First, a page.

Marble Worktops: Everything You Need To Know
It’s stunning to look at and can be surprisingly affordable, but is installing a marble worktop really worth the hassle?
From Pinterest to Instagram and all the interiors magazines, we’ve noticed that marble is really having a moment.
Recently we’ve seen a rise in the interest towards marble kitchen countertops from our customers too, and although many can find it a viable option financially when renovating their kitchens, we tend to advise against choosing marble due to the high maintenance character of this natural material.
Here we’ve looked at some of the pros and cons of choosing a marble worktop for your kitchen renovation, including alternative options.
There’s no denying that marble countertops make a statement. They are an elegant addition to any kitchen, or any room in fact. A timeless option when it comes to interior design, marble walls, floors, tables and design elements make a bold statement that exude luxury and effortlessly bring an element of nature into your home.
Marble is a natural, porous material that can stain very easily – it loves to absorb oils and highly pigmented liquids such as wine. For this reason, it needs to be professionally sealed upon installation to help prevent spillages staining, and you will also need to continue to reapply the sealant on a six-monthly basis to protect the stone, making it particularly high maintenance.
Although it can be an affordable option for some, there are also some very, very expensive options. Depending on the type and location of the marble you’re coveting, the price can go up to eyewatering amounts. As is usually the case with natural materials – in terms of quality, you will always get what you pay for.
Soft at Heart
You will have to build a tolerance to noticing nicks and scratches, as marble is a much softer stone compared to granite, for example. Knocking the edges or dropping something sharp or heavy on the surface can cause chips. This of course makes it an ideal material to create sculptures, but not so much in a busy, family kitchen. Damage can also come from softer enemies such as lemon juice and other acids, which break down the sealant with prolonged exposure and allow scratching to happen more easily.
There are a plethora of different types of marble, meaning there is a colourway and pattern to suit your style out there, you just need to look for it. You can also choose to have your marble countertops either polished or honed, providing two different finished results. As the name suggests, a polished marble surface will add a layer of protection, as well as beautiful glass-like reflections. A honed surface however provides a more matte effect, slightly more understated and tactile. Whichever you choose will still look flawless, it’s just a matter of personal taste.
A Few More Things…
- Marble is naturally heat-resistant, and so makes a great case for being used in the kitchen, although we do advise that you use a trivet to rest hot pans and baking dishes, as there is a small risk that you may discolour the surface from heat damage.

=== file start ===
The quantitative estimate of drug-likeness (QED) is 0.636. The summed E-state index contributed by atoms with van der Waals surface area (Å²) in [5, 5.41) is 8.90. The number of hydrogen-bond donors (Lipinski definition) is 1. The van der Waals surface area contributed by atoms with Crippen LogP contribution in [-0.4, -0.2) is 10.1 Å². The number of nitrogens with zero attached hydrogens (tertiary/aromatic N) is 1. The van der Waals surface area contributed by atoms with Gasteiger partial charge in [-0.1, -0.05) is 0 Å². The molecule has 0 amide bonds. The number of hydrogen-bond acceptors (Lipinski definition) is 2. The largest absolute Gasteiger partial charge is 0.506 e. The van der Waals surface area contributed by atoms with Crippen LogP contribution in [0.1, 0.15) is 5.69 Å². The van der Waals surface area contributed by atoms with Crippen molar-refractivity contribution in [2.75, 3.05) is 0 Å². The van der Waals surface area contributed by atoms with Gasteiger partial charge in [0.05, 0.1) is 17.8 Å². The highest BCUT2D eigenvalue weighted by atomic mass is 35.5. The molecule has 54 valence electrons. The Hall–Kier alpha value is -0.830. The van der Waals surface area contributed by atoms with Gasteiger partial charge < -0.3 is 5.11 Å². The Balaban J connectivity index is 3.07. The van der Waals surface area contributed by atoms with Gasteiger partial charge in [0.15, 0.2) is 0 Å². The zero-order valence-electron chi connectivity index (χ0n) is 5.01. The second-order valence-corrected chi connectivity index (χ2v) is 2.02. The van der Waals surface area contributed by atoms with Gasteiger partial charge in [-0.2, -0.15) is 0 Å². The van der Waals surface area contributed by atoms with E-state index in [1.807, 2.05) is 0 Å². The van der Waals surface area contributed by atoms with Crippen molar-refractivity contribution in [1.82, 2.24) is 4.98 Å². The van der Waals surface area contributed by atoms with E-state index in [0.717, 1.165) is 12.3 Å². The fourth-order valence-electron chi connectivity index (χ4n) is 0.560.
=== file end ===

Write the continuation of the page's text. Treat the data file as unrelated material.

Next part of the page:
- The cool surface is perfect for avid bakers and pasta makers as when you’re rolling dough it’s less likely to stick to the sides, making your job that little bit easier.
- Well maintained marble worktops could contribute to your property’s saleability in the future as the opulence of the material can make a great first impression and help upsell your property.
- As a natural material, every piece of marble is truly unique so you can rest assured that no other kitchen is going to feature the same veining and patterns that yours does. This also means that unless you have seen the exact cut that you will be having in your home, there’s no way to guarantee the veining and colours will be identical in another piece you order.
There are plenty of man-made alternatives to a marble worktop – we highly recommend a quartz countertop for customers who are looking for something similar to beautiful marble, but don’t have the time or the inclination for the care and upkeep required.
Quartz has come a long way in recent years and some of the more expensive designs can closely imitate natural marble, although the main difference will be the consistency of colour and pattern – as quartz is manufactured each slab will be exactly the same, unlike marble where the beauty comes from its uniqueness.
We have also recently discovered an amazing, sustainable alternative, created using reclaimed waste plastic packaging. Designers and makers Weez & Merl created a set of beautiful table tops for sustainable seafood restaurant Angela’s of Margate, UK using collect waste from local businesses. We’re not sure about how this material would fare as kitchen countertops, but we just can’t get over how stunning it is! More photos can be found on Angela’s Instagram.
Marble, quartz, granite, wood… whichever material you choose you to bedeck your kitchen cabinets with, rest assured we have high quality suppliers with countless varieties of materials at their fingertips and we will guide you to choosing the perfect option for your new kitchen.